Although the federal and Northern Territory governments have both promoted e-health initiatives and, on paper, much progress seems to have been made, I suspect that the usual caveats concerning the gulf between what’s supposed to be and what’s actually happening remain in order.

  • Uncategorised

    Refuse, Reuse, Legislate

    sally.rose     |      November 21, 2008

    It's terrible being unable to control yourself even when you know better. Please make my bad habits illegal.

  • Uncategorised

    Jumping on the pink bandwagon

    christel83     |      November 20, 2008

    The colour pink has grown out to be more than only the symbol of breast cancer; it has become a powerful representative for corporate social responsibility.

  • Uncategorised

    ConnectCare: Taking the Pain Away from eHealth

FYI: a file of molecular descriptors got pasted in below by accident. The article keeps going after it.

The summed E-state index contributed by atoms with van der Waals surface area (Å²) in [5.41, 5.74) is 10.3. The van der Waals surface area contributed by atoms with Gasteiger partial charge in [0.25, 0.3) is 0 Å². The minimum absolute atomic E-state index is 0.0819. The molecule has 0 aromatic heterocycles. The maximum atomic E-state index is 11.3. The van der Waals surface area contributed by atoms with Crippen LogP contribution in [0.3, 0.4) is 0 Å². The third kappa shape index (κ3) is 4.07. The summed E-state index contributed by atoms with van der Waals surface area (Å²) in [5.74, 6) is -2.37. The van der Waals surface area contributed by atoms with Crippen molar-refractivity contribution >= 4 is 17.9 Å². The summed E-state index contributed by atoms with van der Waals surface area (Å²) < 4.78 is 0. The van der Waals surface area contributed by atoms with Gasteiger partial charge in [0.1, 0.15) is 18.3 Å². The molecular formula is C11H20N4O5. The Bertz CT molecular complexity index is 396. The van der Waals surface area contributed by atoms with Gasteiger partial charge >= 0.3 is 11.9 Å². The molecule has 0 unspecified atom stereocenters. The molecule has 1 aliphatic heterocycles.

Con Koulouris     |      November 20, 2008

    Providing a greater level of care for all Australian aged care residents has been the common motivating force behind this new, joint pilot project of the Federal Government & industry partners.

  • Uncategorised

    e-Health the key to a healthier system

    Neil Batt     |      November 19, 2008

    We should be trying to buy and then modify complete e-Health bundled systems which have already proved successful overseas, rather than constantly trying to reinvent the wheel.

  • Uncategorised

    Show me the Money!

    Peter Fritz     |      November 17, 2008

    Government needs to worry less about a lack of innovation and think more about its own role in supporting business which are innovating.

    Last month I attended a gathering to mark the release of "Inside the Innovation Matrix", the latest publication from the Australian Business Foundation. The Hon. Craig Emerson MP had been invited to say a few words to launch the book.

    He was armed with the full vocabulary of innovation speak to throw at us: vision, daring, connectivity, clustering, inter-disciplinary communities, innovation…the list goes on.

    Over the last 30yrs I’ve participated in various initiatives concerned with promoting innovation, and what I heard felt strikingly similar to what I’ve heard before. It was a little like hearing an echo of Ministers past.